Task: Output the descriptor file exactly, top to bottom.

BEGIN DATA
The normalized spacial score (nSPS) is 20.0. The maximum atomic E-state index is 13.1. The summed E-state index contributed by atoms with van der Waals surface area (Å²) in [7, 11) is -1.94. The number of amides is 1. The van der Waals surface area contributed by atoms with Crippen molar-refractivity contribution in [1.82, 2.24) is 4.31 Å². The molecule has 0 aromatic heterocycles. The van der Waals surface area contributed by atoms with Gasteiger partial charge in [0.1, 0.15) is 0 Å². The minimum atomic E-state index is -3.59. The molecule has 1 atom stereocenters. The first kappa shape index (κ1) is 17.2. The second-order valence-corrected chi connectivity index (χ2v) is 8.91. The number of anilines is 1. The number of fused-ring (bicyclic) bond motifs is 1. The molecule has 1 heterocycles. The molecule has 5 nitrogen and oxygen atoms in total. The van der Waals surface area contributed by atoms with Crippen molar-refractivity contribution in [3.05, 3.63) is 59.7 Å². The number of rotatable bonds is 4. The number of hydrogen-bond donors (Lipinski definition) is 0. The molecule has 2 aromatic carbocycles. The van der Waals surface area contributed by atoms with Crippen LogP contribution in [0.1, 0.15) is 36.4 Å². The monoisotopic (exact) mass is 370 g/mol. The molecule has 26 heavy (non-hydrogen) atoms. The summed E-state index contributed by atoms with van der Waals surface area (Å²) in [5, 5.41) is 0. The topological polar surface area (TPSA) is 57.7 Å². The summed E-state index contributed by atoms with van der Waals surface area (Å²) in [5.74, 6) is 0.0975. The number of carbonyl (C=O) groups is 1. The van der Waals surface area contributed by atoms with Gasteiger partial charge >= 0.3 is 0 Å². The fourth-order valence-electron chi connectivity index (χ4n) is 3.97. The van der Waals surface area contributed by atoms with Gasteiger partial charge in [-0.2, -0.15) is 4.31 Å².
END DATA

The normalized spacial score (nSPS) is 20.0. The maximum atomic E-state index is 13.1. The summed E-state index contributed by atoms with van der Waals surface area (Å²) in [7, 11) is -1.94. The number of amides is 1. The van der Waals surface area contributed by atoms with Crippen molar-refractivity contribution in [1.82, 2.24) is 4.31 Å². The molecule has 0 aromatic heterocycles. The van der Waals surface area contributed by atoms with Gasteiger partial charge in [0.1, 0.15) is 0 Å². The minimum atomic E-state index is -3.59. The molecule has 1 atom stereocenters. The first kappa shape index (κ1) is 17.2. The second-order valence-corrected chi connectivity index (χ2v) is 8.91. The number of anilines is 1. The number of fused-ring (bicyclic) bond motifs is 1. The molecule has 1 heterocycles. The molecule has 5 nitrogen and oxygen atoms in total. The van der Waals surface area contributed by atoms with Crippen molar-refractivity contribution in [3.05, 3.63) is 59.7 Å². The number of rotatable bonds is 4. The number of hydrogen-bond donors (Lipinski definition) is 0. The molecule has 2 aromatic carbocycles. The van der Waals surface area contributed by atoms with Crippen LogP contribution in [0.1, 0.15) is 36.4 Å². The monoisotopic (exact) mass is 370 g/mol. The molecule has 26 heavy (non-hydrogen) atoms. The summed E-state index contributed by atoms with van der Waals surface area (Å²) in [5, 5.41) is 0. The topological polar surface area (TPSA) is 57.7 Å². The summed E-state index contributed by atoms with van der Waals surface area (Å²) in [5.74, 6) is 0.0975. The number of carbonyl (C=O) groups is 1. The van der Waals surface area contributed by atoms with Gasteiger partial charge >= 0.3 is 0 Å². The fourth-order valence-electron chi connectivity index (χ4n) is 3.97. The van der Waals surface area contributed by atoms with Gasteiger partial charge in [-0.2, -0.15) is 4.31 Å².